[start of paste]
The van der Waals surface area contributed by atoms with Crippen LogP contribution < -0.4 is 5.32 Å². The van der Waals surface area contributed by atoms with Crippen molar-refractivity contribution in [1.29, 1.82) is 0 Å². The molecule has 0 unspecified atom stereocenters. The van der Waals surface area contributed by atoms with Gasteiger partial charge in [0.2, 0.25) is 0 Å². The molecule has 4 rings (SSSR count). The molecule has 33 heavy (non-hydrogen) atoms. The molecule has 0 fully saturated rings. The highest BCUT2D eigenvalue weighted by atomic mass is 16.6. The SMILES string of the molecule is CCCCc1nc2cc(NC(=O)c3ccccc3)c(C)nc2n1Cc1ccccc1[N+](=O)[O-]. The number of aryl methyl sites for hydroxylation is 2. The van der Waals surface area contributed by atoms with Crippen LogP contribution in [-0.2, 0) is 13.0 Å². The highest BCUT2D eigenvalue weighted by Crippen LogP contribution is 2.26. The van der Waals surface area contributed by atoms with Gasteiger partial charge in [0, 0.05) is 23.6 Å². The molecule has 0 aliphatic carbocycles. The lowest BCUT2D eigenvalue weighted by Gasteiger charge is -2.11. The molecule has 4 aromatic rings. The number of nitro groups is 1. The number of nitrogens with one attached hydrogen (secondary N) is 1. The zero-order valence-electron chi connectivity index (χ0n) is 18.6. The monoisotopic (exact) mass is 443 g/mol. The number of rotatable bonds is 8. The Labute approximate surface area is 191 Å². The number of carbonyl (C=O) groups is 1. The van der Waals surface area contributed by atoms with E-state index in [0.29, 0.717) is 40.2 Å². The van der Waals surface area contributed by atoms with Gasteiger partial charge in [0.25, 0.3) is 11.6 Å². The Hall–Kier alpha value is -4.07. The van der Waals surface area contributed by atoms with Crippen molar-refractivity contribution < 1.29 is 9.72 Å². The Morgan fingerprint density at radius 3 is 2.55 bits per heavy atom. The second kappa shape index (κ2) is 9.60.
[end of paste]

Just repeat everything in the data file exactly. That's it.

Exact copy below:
The van der Waals surface area contributed by atoms with Crippen LogP contribution < -0.4 is 5.32 Å². The van der Waals surface area contributed by atoms with Crippen molar-refractivity contribution in [1.29, 1.82) is 0 Å². The molecule has 0 unspecified atom stereocenters. The van der Waals surface area contributed by atoms with Gasteiger partial charge in [0.2, 0.25) is 0 Å². The molecule has 4 rings (SSSR count). The molecule has 33 heavy (non-hydrogen) atoms. The molecule has 0 fully saturated rings. The highest BCUT2D eigenvalue weighted by atomic mass is 16.6. The SMILES string of the molecule is CCCCc1nc2cc(NC(=O)c3ccccc3)c(C)nc2n1Cc1ccccc1[N+](=O)[O-]. The number of aryl methyl sites for hydroxylation is 2. The van der Waals surface area contributed by atoms with Crippen LogP contribution in [-0.2, 0) is 13.0 Å². The highest BCUT2D eigenvalue weighted by Crippen LogP contribution is 2.26. The van der Waals surface area contributed by atoms with Gasteiger partial charge in [0, 0.05) is 23.6 Å². The molecule has 0 aliphatic carbocycles. The lowest BCUT2D eigenvalue weighted by Gasteiger charge is -2.11. The molecule has 4 aromatic rings. The number of nitro groups is 1. The number of nitrogens with one attached hydrogen (secondary N) is 1. The zero-order valence-electron chi connectivity index (χ0n) is 18.6. The monoisotopic (exact) mass is 443 g/mol. The number of rotatable bonds is 8. The Labute approximate surface area is 191 Å². The number of carbonyl (C=O) groups is 1. The van der Waals surface area contributed by atoms with E-state index in [0.29, 0.717) is 40.2 Å². The van der Waals surface area contributed by atoms with Gasteiger partial charge in [0.25, 0.3) is 11.6 Å². The Hall–Kier alpha value is -4.07. The van der Waals surface area contributed by atoms with Crippen molar-refractivity contribution < 1.29 is 9.72 Å². The Morgan fingerprint density at radius 3 is 2.55 bits per heavy atom. The second kappa shape index (κ2) is 9.60.